In an era of global competition between the major global production houses, an entry-level production editor’s job is increasingly challenging.
Most editors are employed on a contract basis, meaning that one editor is responsible for many small stories and the production teams work very closely together.
This means that production assistants and other crew have the same job to do — editing a film. This is the main reason why they’re underpaid and overworked.
The best news for experienced editors is that their salaries have started to rise as the industry has matured.
That’s thanks to the rise of crowdfunding platforms and digital film distribution.
This has enabled directors and producers to create film campaigns or crowd-fund projects, and to receive much-needed equity funding.
It’s also helped to encourage talented editors to seek a higher level of experience in order to ensure that all the editing tasks are completed.
So what exactly is the average hourly amount for an entry-level, first-time editor’s salary?
The average hourly rate of an entry-level, first-time editor’s annual base salary is £26,000 per annum, or £27,400 per year.
This figure includes a standard pay package including an annual basic pay amount of £40,000 — a salary that covers the basic living costs of working as a editor, including a meal allowance and a uniform.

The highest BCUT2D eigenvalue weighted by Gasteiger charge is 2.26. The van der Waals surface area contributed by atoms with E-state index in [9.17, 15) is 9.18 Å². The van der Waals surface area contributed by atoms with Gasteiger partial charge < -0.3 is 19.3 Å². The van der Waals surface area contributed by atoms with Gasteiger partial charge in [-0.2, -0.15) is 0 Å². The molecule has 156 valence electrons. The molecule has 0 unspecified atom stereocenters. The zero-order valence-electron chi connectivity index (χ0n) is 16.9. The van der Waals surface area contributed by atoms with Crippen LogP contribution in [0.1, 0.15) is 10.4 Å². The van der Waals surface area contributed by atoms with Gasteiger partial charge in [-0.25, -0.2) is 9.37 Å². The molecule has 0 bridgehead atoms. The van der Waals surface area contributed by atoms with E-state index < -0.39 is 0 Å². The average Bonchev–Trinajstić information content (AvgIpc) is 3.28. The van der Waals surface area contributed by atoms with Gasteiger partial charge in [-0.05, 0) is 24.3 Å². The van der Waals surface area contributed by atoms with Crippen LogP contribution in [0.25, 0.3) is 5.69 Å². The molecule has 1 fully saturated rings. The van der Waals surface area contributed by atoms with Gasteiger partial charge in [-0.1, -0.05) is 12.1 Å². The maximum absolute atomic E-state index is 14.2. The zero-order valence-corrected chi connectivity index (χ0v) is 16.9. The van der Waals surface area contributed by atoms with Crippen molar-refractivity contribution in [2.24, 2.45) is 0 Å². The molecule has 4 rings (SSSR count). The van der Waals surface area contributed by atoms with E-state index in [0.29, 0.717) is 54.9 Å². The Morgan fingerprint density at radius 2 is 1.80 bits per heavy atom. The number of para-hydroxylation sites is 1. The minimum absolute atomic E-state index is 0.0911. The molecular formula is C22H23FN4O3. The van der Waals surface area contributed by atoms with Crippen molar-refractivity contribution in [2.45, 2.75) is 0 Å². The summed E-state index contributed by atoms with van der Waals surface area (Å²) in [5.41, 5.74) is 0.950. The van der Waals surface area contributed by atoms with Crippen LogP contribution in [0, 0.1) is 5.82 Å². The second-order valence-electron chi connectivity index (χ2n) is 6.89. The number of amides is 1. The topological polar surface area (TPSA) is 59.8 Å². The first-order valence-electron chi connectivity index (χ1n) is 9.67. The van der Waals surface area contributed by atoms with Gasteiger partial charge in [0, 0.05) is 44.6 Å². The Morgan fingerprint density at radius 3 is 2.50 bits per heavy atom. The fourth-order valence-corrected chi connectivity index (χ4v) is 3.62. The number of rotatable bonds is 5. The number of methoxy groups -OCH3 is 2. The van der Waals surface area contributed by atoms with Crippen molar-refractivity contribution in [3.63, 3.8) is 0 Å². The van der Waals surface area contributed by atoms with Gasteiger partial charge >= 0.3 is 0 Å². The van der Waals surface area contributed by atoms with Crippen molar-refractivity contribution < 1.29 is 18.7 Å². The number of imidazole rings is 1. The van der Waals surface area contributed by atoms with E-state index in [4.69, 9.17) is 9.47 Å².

It also does not include any additional benefits. For example a film editor’s pension and/or other employee’s pension could be included, as these are typically paid for by the studio, not the editor.
Entry-level salaries have gone up significantly over the last decade.
The average annual rate increase for a first-time or full-time entry-level editor’s base salary is 7.2% annually (in 2015/16).
Of course, this year this figure was only 7%, with the industry having seen an average annual rate increase of 15%, and it had been increasing at an average annual rate of 21.9% in 2016/17.
So the average increase for an entry-level film editor is 14.6%, over five years.
This figure only covers one year of full-time employment, so the actual hourly rate for 2017/18 will probably be higher than this.
Note: this figure includes any other benefits (e.g. insurance). There are additional benefits which are not accounted for in the figures above.
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